Review: Samsung Galaxy Note II for Sprint
The Note II stays in familiar territory when it comes to media consumption. The bare-bones music and video playback apps are on board and can be used with most sideloaded content. The Note II is also loaded with the the Google Play Store and associated apps for music, video, books, magazines, and apps. They all work well. Music, in particular sounded very good played through my favorite headphones, and video looked fantastic on the Note II's huge display.
The Note II also comes with Samsung's Media Hub and Music Hub. The Media Hub is an alternative place through which to purchase and/or rent movies and television shows. It works fine, but requires a Samsung user account. The same goes for the Music Hub for making music purchases. Neither has the breadth of content that the Google Play Store does.
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The Note II includes an 8-megapixel shooter. It does not have a dedicated camera button, but the camera can be launched via the lock screen shortcut. It loads quickly.
The layout of the camera controls is typical for a Samsung smartphone. There is a control strip down each side; the viewfinder is positioned between them. The settings strip - which is fully customizable - offers access to features such as the flash, exposure controls, scenes, shooting modes, and so on.
Once you've spent a moment familiarizing yourself with the controls and perhaps even customized them to your own liking, the camera is a breeze to use. It focuses and shoots photos quickly. You can choose to use touch-to-focus if there is something in particular you want to be in focus. It's also kind of awesome having such a large screen to use as the viewfinder.
In general, I was pleased with the images I captured with the Note II. The 8-megapixel sensor knows how to handle itself and manages to get all the variables — focus, exposure, color — accurate most of the time. See some of the sample photos from San Francisco's Market Street. Plenty of detail is visible and the exposure/white balance perfectly represents what it looked like that day. You'll be more than happy to share the images with your various social networks.
Video also looks great. Again, all of the elements are captured correctly. When shooting in 1080p HD, I noticed a little bit of stuttery motion, especially if you move the phone around too much while shooting. If you're careful when recording, though, the results are much improved. In general, it does a good job.
The Note II's gallery application is very close to the stock Android 4.0 gallery app. The basic view includes a mish-mash of photos from all your accounts in one epically huge grid. Using the tools at the top of the page, you can shift the view to specific folders or collections of photos (camera roll, Google+, Flickr, etc).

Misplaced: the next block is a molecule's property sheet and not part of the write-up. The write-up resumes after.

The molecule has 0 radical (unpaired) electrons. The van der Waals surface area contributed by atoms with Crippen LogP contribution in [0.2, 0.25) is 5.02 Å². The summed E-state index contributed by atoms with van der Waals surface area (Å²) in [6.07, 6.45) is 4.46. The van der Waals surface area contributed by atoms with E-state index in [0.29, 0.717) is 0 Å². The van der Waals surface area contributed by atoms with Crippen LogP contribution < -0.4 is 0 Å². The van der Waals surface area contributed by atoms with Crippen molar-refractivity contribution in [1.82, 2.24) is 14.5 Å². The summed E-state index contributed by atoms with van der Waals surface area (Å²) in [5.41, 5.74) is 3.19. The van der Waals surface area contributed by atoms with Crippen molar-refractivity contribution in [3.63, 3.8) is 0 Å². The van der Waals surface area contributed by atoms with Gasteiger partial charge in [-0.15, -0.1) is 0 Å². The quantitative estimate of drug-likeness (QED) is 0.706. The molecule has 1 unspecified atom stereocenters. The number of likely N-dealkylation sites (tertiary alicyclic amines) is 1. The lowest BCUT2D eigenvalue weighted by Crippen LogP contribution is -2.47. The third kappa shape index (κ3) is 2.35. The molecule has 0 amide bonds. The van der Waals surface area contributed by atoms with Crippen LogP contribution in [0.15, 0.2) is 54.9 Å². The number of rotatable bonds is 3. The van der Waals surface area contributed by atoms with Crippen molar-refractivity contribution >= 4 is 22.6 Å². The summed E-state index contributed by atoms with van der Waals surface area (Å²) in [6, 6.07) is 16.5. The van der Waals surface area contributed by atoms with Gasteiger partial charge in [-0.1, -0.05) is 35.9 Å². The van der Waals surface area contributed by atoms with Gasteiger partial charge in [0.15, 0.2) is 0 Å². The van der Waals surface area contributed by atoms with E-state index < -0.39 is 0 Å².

The Note II has the same photo-editing features that most Android 4.0 smartphones do. Images can be cropped and rotated easily. Also, more intensive edits (straightening the image, killing red-eye, correcting exposure/color) are handled by the Samsung-enhanced gallery app, as well. The gallery app lets users share images quickly and easily via dozens of avenues.
The Note II comes with a typical mix of Google, Samsung, and Sprint apps. Stand-outs include Flipboard and Paper Artist (a really cool scribbling app that takes advantage of the S Pen). You can't delete most of the pre-installed apps, but you can at least hide those you don't use. Either way, there's plenty of on-board storage for your own apps.
The Sprint Zone is on board for those interested in downloading Sprint branded and recommended apps/services. It is a miniature App Store into itself, and also serves as an account management tool.
The Note II's Bluetooth radio worked flawlessly. It paired and connected with every device I have sitting on my desk. Phone calls sounded quite good when routed to a Bluetooth headset. I have no complaints about stereo music, either.
The Note II ships with the age-old Android browser. The application itself is fine for browsing the web and does a good job of rendering web sites. It was very slow on Sprint's cellular network, though. Loading web sites via EVDO 3G was an exercise in patience, as it often took longer than 30 seconds per page. Page loading times were nice and quick over Wi-Fi, though.
There's a white digital clock on the lock screen. It is big enough to be seen at an arm's length, but it cannot be customized at all. There are a multitude of clock widgets available for the home screen.
The Sprint Note II has but Google Maps for navigation. The GPS radio worked really well. It pinpointed me quickly and accurately (often to within 10 feet). I didn't have any trouble routing directions between points.
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